I hope they form an incredible bond with you, the kind of bond they tell their future children about, “That’s the coach who made a difference for me when I was growing up, she’s the reason I continued to play.”

I don’t blame you for everything that happened, we all made choices. I just hope that one day, you realize that what you're doing isn’t working. I hope you realize that before any more athletes get to the point of hating the game they once loved.

To the coach that ruined the game for me, I hope you change.

Cover Image Credit: Author's photo

Related Content

Connect with a generation
of new voices.

We are students, thinkers, influencers, and communities sharing our ideas with the world. Join our platform to create and discover content that actually matters to you.

Learn more Start Creating

I'm Grateful My Dad Was My Coach, But I Wouldn't Want To Do It Again

It's not as great as it may sound.

541
views

Soccer was always a huge part of my life. I started playing when I was 8-years old and I played on both the recreational and travel levels. Unfortunately, my sophomore year presented a scheduling conflict between soccer and theatre. So, at the end of my sophomore year, I made the decision to hang up my cleats and continue on with theatre.

In the almost 10 years on the field, however, I had quite the assortment of coaches. A coach who seemed like he couldn't be less thrilled to be in charge of a hoard of eight-year-olds, one who made us practice outside in the dead of winter and one who's pockets seemed to always be full of keys that would jingle all practice long.

But I've never had a coach quite as memorable as my dad.

Now, my dad has always been a big sports guy. He loves basketball, baseball, football and even golf, but he never really showed an interest in soccer, outside of watching me play. So when one of my old coaches was ejected from a game and it was either find a new coach in five minutes or forfeit, I was shocked to see Gary Hess volunteer. But he did, and from that moment on, my dad was my new coach. I had always wondered what it was like to have a parent as a coach. I had always imagined that it was a dream, you always had someone to practice with, you could help strategize for big games and you'd always be kind of a right-hand man on the field.

Boy was I wrong.

my dad was nothing if not a good coach. He had a good understanding of the game and he let us all try our hand at positions we were curious about but being his daughter presented some tricky situations. On more than one occasion, the short 15-minute ride from the soccer field back to our house after practice became a time for harsh critique and arguments that we often brought home to my mom... sorry mom.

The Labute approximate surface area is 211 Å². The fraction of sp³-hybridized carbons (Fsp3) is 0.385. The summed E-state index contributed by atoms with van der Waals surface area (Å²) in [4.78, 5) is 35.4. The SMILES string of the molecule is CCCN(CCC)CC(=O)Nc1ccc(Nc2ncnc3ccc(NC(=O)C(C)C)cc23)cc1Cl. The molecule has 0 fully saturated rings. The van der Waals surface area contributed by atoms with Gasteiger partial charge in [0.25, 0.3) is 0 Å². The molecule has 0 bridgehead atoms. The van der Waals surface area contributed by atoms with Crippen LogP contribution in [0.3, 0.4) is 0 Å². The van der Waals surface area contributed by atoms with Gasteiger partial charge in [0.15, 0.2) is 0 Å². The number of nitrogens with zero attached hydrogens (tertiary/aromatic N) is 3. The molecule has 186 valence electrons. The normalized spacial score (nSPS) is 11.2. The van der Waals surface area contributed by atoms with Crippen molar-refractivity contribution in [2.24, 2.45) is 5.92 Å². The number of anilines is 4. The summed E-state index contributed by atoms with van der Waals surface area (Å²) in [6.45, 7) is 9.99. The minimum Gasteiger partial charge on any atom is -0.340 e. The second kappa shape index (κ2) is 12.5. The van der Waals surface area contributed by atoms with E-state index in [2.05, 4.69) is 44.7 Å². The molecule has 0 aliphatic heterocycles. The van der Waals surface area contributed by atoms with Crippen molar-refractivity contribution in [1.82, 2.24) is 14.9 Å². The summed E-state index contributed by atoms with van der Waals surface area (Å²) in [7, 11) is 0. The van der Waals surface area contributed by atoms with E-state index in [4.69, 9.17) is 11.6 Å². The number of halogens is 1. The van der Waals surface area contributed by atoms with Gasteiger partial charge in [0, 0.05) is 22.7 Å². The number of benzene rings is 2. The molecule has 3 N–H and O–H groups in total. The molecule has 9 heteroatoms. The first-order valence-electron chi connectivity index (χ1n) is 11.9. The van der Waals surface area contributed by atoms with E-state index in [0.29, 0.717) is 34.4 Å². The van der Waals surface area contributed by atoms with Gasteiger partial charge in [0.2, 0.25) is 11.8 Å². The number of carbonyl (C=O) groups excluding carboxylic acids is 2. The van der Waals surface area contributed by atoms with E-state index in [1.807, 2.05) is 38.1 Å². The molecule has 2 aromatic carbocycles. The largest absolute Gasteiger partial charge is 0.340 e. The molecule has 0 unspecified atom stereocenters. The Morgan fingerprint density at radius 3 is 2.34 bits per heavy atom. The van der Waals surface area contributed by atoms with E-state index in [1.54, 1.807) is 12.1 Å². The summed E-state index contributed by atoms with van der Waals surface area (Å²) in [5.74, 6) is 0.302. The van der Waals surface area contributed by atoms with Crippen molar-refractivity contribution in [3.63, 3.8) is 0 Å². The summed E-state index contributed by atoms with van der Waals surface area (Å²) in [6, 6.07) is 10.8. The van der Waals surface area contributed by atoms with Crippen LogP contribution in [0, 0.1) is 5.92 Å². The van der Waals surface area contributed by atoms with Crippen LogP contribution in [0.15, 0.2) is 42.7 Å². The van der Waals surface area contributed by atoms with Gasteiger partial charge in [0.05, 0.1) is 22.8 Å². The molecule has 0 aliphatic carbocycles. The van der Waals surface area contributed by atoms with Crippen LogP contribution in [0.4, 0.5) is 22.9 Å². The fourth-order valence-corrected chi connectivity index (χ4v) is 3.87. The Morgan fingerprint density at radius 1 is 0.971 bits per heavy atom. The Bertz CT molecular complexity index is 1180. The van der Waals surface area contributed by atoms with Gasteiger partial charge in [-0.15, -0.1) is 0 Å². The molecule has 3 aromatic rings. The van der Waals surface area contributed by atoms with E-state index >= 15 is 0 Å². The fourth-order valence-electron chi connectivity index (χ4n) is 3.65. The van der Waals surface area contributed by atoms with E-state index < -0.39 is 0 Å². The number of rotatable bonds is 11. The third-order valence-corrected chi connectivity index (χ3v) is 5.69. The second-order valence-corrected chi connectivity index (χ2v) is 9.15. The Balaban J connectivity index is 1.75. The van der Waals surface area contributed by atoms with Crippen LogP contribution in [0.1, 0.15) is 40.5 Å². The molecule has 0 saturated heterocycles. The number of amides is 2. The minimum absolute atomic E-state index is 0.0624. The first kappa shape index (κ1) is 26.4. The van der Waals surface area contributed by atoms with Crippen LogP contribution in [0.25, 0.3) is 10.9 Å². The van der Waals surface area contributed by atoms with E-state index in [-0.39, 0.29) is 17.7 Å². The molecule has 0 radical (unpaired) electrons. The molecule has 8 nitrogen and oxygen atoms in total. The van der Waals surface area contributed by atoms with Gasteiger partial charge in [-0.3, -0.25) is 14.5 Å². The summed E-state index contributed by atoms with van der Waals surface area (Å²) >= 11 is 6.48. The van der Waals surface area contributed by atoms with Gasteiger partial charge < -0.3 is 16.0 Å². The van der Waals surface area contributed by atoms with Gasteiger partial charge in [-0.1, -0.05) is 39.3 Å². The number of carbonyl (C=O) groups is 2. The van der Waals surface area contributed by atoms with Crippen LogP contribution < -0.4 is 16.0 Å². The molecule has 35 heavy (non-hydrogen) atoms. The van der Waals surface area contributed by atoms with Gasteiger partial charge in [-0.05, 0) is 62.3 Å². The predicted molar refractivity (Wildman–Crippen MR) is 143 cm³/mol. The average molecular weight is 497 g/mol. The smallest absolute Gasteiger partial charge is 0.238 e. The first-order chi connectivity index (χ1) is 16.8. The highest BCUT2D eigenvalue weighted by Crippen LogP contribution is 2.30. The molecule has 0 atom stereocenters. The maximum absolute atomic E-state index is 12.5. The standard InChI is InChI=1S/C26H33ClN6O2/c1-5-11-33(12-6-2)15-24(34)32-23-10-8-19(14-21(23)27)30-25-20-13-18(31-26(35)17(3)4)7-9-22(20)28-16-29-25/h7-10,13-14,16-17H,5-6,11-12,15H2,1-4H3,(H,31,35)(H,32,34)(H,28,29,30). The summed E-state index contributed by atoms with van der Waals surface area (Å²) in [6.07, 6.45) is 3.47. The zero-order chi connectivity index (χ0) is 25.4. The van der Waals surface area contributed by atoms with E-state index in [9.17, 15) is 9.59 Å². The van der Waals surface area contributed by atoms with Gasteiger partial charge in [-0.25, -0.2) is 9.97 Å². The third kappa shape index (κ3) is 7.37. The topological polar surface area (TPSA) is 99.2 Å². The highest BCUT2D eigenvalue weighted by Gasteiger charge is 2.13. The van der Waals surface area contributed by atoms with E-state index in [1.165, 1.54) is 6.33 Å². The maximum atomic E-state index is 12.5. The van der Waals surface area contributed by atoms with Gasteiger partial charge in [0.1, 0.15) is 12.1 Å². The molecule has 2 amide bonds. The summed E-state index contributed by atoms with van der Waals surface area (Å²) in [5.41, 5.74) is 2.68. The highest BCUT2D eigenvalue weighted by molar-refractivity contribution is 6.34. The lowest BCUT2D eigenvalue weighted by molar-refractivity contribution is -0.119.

That wasn't all though, I knew as an athlete that you were supposed to leave it all on the field. If your team won, soak it in and move on. If your team had a tough loss, be upset about it for a second and move on, but when your dad is your coach, it's a little harder to do.

After games I would get to hear all of his feedback, some good and some bad and even when his critiques weren't directed at me, they were directed at my teammates and friends and sometimes his harsh words and even his praise of other people was hard to hear. Of course, it didn't help that he stepped into the coaching job for a group of 14-year-olds who weren't always the easiest to deal with, me being probably the most difficult of all just because it's hard to separate your coach from your dad and your player from your daughter.

Despite our issues, we had a good time and as I got older and my dad got more comfortable with coaching and found his style, we were a much better team. We argued less, though every now and again we'd still but heads. I started to take direction more seriously and he started to understand how to communicate effectively with a group of young kids. We didn't ever have a superstar season but at the end of the day, we had a good time.

Good and bad, I wouldn't trade the years I spent playing soccer with my dad as the coach for anything. But if it came down to it again now I think I'd have to say thanks but no thanks. With that said though, he made me a better player and a better person so, thanks, dad.

Related Content

Facebook Comments